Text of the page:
October 30, 2017
HALLOWEEN TAPE REVIEW #30: Alfred Hitchcock Ghost Stories
Title: Alfred Hitchcock Ghost Stories
(AKA Alfred Hitchcock Presents Ghost Stories for Young People)
Manufacturer: Wonderland Golden Records
Year: Cassette 1988, original recording 1962
Total Runtime: 44 Min
Repeats on both sides: No
Stories: Six different ones
Music: "The Funeral March of a Marionette" written by Charles Gounod (The Theme to "Alfred Hitchcock Presents") also some incidental music
Narration: All narration by John Allen
Distinct Audio: N/A
Review: This less-than-official-looking version of Alfred Hitchcock Presents Ghost Stories for Young People seems to be a legitimate reissue of the 1962 album which was also produced by Wonderland Golden Records. The decision to revisit the title in 1988 may have been due to the newfound popularity of cheap Halloween tapes, or it may have been an attempt to profit from the mid-80s version of the "Alfred Hitchcock Presents" TV series.
Alfred himself provides a 'wrap around' for the six stories. They are expertly narrated by John Allen, and enhanced with an effective soundtrack. The tales come from all different sources, and some may be familiar to those already interested in the genre. "The Haunted and the Haunters" seems to be a loose interpretation of Edward Bulwer-Lytton's 1859 short story of the same name. Its tone is a bit more dire than the rest, which are rarely frightening. "Johnny Takes A Dare (The More The Merrier)" is very similar to "Wait 'Til Martin Comes Home" as it appears on Scary Spooky Stories (1973).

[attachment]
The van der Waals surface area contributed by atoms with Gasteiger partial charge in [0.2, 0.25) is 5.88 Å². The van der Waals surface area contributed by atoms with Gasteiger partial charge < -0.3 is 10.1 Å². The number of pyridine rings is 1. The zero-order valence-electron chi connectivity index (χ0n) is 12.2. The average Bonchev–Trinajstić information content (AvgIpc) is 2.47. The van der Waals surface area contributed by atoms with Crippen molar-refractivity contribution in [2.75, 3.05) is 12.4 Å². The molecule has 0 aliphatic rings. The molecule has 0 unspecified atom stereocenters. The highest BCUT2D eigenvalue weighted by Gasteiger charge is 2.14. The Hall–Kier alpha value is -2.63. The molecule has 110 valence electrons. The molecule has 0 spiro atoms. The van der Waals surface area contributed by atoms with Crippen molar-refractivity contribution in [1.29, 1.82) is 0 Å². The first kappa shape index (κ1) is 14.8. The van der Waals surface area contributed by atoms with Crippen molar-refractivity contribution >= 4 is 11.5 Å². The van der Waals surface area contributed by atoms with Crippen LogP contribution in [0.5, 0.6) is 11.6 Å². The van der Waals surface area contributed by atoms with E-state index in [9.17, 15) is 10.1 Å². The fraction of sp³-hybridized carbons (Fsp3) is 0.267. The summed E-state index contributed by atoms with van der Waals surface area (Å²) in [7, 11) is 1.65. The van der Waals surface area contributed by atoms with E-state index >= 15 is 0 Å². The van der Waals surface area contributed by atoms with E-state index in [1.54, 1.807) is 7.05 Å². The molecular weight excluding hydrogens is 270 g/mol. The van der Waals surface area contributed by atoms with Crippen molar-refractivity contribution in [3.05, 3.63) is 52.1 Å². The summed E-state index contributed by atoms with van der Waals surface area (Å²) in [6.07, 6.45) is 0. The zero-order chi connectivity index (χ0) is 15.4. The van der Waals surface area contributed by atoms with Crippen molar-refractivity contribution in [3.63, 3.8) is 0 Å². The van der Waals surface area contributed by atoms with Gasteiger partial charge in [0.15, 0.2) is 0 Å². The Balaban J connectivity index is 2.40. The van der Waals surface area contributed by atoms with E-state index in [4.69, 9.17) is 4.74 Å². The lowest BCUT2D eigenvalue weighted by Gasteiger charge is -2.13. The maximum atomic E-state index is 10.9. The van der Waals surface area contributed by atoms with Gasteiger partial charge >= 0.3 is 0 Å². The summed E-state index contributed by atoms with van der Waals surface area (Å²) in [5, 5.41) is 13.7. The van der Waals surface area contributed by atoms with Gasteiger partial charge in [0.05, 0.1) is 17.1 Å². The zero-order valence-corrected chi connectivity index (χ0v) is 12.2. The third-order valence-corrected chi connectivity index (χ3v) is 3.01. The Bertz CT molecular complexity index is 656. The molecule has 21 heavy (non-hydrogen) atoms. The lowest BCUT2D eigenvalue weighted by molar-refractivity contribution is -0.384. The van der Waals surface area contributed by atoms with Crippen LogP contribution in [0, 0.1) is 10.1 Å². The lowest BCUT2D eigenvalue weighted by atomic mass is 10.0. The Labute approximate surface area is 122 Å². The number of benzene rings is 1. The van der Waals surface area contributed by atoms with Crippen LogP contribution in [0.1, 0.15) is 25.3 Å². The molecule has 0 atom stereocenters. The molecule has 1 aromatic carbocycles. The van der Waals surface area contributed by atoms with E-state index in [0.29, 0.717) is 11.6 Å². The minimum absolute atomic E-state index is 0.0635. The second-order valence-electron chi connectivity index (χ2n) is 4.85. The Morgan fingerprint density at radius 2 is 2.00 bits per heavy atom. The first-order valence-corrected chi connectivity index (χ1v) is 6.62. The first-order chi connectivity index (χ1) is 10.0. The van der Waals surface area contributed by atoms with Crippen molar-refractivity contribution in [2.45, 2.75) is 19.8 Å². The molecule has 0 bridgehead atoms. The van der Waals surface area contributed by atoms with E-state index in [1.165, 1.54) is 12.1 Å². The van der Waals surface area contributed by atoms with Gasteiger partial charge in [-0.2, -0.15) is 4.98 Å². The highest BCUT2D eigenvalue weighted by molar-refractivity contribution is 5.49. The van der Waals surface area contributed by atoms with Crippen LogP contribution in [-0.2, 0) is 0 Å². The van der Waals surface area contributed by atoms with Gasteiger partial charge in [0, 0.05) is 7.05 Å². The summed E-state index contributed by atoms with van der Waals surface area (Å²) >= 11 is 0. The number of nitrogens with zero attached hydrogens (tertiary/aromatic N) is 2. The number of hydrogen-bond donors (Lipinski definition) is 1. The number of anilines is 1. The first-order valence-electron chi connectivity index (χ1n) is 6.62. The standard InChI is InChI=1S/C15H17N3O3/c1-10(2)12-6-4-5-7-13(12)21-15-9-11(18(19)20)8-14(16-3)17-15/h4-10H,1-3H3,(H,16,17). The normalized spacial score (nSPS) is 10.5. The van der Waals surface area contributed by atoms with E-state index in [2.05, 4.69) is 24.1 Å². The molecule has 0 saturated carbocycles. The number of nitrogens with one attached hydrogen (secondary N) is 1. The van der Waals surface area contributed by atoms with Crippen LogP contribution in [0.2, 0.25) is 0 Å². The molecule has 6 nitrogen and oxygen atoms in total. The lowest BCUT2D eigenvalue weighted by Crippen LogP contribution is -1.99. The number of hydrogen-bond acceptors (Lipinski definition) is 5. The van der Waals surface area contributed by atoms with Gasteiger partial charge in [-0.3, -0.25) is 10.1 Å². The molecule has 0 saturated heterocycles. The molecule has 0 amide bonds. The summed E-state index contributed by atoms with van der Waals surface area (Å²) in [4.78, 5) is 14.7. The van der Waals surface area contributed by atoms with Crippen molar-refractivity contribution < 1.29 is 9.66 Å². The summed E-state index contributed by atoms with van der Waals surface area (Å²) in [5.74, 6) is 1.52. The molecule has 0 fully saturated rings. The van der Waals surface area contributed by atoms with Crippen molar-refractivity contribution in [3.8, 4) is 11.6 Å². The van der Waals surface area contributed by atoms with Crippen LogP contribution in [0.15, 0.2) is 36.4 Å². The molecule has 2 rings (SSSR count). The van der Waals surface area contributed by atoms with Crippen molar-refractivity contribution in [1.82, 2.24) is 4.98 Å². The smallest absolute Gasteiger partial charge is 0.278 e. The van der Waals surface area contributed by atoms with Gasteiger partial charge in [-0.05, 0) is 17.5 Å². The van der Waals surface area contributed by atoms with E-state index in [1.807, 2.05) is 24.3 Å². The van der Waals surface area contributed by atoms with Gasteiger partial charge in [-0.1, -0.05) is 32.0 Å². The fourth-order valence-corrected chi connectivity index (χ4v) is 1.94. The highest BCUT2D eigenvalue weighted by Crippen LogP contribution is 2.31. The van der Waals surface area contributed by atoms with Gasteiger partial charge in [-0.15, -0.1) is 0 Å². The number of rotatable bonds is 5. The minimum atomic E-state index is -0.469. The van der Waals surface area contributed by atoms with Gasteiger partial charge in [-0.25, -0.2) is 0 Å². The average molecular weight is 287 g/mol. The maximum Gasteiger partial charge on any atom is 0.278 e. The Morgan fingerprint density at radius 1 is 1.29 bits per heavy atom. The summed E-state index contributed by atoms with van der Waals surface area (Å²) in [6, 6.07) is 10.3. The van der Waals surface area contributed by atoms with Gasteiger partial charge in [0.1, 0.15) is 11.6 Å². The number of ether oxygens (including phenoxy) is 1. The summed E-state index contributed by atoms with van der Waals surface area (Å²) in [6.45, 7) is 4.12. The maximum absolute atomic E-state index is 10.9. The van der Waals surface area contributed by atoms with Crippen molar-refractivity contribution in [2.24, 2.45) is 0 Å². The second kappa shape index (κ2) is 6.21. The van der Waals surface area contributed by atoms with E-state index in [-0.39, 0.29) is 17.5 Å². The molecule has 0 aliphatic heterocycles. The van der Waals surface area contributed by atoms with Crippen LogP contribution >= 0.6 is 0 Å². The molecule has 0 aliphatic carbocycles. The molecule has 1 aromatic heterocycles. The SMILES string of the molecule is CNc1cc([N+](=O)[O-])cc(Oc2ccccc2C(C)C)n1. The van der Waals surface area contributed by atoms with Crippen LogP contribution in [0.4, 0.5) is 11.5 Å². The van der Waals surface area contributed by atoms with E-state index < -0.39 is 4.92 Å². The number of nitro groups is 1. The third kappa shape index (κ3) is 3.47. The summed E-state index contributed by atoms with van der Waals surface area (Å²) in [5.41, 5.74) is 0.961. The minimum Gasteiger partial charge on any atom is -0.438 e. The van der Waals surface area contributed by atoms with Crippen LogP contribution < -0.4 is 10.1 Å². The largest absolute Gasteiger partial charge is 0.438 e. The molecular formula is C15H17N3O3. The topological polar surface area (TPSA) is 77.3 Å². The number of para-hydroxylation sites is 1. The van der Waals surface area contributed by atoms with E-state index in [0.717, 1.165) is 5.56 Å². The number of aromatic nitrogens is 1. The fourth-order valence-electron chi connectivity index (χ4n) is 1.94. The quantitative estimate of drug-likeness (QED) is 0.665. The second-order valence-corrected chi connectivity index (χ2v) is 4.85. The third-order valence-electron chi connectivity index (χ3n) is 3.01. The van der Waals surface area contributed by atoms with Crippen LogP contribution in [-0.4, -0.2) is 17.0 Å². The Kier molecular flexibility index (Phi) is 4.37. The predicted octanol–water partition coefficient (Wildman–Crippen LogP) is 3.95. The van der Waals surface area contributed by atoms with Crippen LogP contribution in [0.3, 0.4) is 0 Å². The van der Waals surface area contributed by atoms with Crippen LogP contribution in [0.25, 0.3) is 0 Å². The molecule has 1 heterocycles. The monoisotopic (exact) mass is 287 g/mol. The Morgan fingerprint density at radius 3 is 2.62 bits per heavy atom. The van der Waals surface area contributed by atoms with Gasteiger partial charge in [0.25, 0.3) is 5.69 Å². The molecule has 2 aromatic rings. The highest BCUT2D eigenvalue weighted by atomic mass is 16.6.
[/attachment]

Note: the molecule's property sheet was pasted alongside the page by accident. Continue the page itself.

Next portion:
"The Helpful Hitchhiker" is the same urban legend that inspired Red Sovine's "Phantom 309," and the Large Marge scene in "Pee-Wee's Big Adventure (1985)." "The Open Window" by Saki was first published in 1914, and a different recording of it appears on Troll Records' Thrillers and Chillers (1973). "Jimmy Takes Vanishing Lessons" was first published as a Childrens book in 1950.
Though the source material isn't always the strongest, it's fun to light up a room with the spooky sounds of yesteryear. It's also three hundred times better if you listen to it with a kid.
Rating: 4 of 5